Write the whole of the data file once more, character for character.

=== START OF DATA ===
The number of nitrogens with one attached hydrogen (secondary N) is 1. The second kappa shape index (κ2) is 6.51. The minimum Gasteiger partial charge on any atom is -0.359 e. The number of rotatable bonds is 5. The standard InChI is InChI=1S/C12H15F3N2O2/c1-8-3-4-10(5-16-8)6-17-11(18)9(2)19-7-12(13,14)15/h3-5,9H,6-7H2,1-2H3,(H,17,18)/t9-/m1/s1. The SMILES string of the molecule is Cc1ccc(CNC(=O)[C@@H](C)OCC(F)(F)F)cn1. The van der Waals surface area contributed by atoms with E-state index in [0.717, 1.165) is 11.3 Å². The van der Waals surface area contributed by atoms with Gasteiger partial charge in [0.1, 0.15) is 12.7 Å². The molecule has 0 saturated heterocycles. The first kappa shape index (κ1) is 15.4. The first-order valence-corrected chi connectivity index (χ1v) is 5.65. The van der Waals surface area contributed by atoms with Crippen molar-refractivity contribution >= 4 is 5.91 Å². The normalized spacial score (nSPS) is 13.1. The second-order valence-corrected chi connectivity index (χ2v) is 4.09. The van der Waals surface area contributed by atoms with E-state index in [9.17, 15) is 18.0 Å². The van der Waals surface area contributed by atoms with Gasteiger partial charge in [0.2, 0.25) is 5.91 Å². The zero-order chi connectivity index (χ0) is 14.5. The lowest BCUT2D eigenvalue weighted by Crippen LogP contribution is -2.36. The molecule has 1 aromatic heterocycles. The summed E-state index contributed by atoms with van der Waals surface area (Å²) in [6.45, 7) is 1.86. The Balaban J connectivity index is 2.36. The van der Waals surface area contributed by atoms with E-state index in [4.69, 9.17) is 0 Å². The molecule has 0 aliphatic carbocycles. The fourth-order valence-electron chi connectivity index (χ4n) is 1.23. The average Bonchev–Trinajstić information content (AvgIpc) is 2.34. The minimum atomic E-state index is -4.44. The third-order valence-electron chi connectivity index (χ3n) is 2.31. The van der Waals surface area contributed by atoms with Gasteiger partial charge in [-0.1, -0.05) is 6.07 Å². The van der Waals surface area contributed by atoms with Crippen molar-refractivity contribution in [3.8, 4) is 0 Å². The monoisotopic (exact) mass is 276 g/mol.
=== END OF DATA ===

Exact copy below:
The number of nitrogens with one attached hydrogen (secondary N) is 1. The second kappa shape index (κ2) is 6.51. The minimum Gasteiger partial charge on any atom is -0.359 e. The number of rotatable bonds is 5. The standard InChI is InChI=1S/C12H15F3N2O2/c1-8-3-4-10(5-16-8)6-17-11(18)9(2)19-7-12(13,14)15/h3-5,9H,6-7H2,1-2H3,(H,17,18)/t9-/m1/s1. The SMILES string of the molecule is Cc1ccc(CNC(=O)[C@@H](C)OCC(F)(F)F)cn1. The van der Waals surface area contributed by atoms with E-state index in [0.717, 1.165) is 11.3 Å². The van der Waals surface area contributed by atoms with Gasteiger partial charge in [0.1, 0.15) is 12.7 Å². The molecule has 0 saturated heterocycles. The first kappa shape index (κ1) is 15.4. The first-order valence-corrected chi connectivity index (χ1v) is 5.65. The van der Waals surface area contributed by atoms with Crippen molar-refractivity contribution >= 4 is 5.91 Å². The normalized spacial score (nSPS) is 13.1. The second-order valence-corrected chi connectivity index (χ2v) is 4.09. The van der Waals surface area contributed by atoms with E-state index in [9.17, 15) is 18.0 Å². The van der Waals surface area contributed by atoms with Gasteiger partial charge in [0.2, 0.25) is 5.91 Å². The zero-order chi connectivity index (χ0) is 14.5. The lowest BCUT2D eigenvalue weighted by Crippen LogP contribution is -2.36. The molecule has 1 aromatic heterocycles. The summed E-state index contributed by atoms with van der Waals surface area (Å²) in [6.45, 7) is 1.86. The Balaban J connectivity index is 2.36. The van der Waals surface area contributed by atoms with E-state index in [4.69, 9.17) is 0 Å². The molecule has 0 aliphatic carbocycles. The fourth-order valence-electron chi connectivity index (χ4n) is 1.23. The average Bonchev–Trinajstić information content (AvgIpc) is 2.34. The minimum atomic E-state index is -4.44. The third-order valence-electron chi connectivity index (χ3n) is 2.31. The van der Waals surface area contributed by atoms with Gasteiger partial charge in [-0.1, -0.05) is 6.07 Å². The van der Waals surface area contributed by atoms with Crippen molar-refractivity contribution in [3.8, 4) is 0 Å². The monoisotopic (exact) mass is 276 g/mol.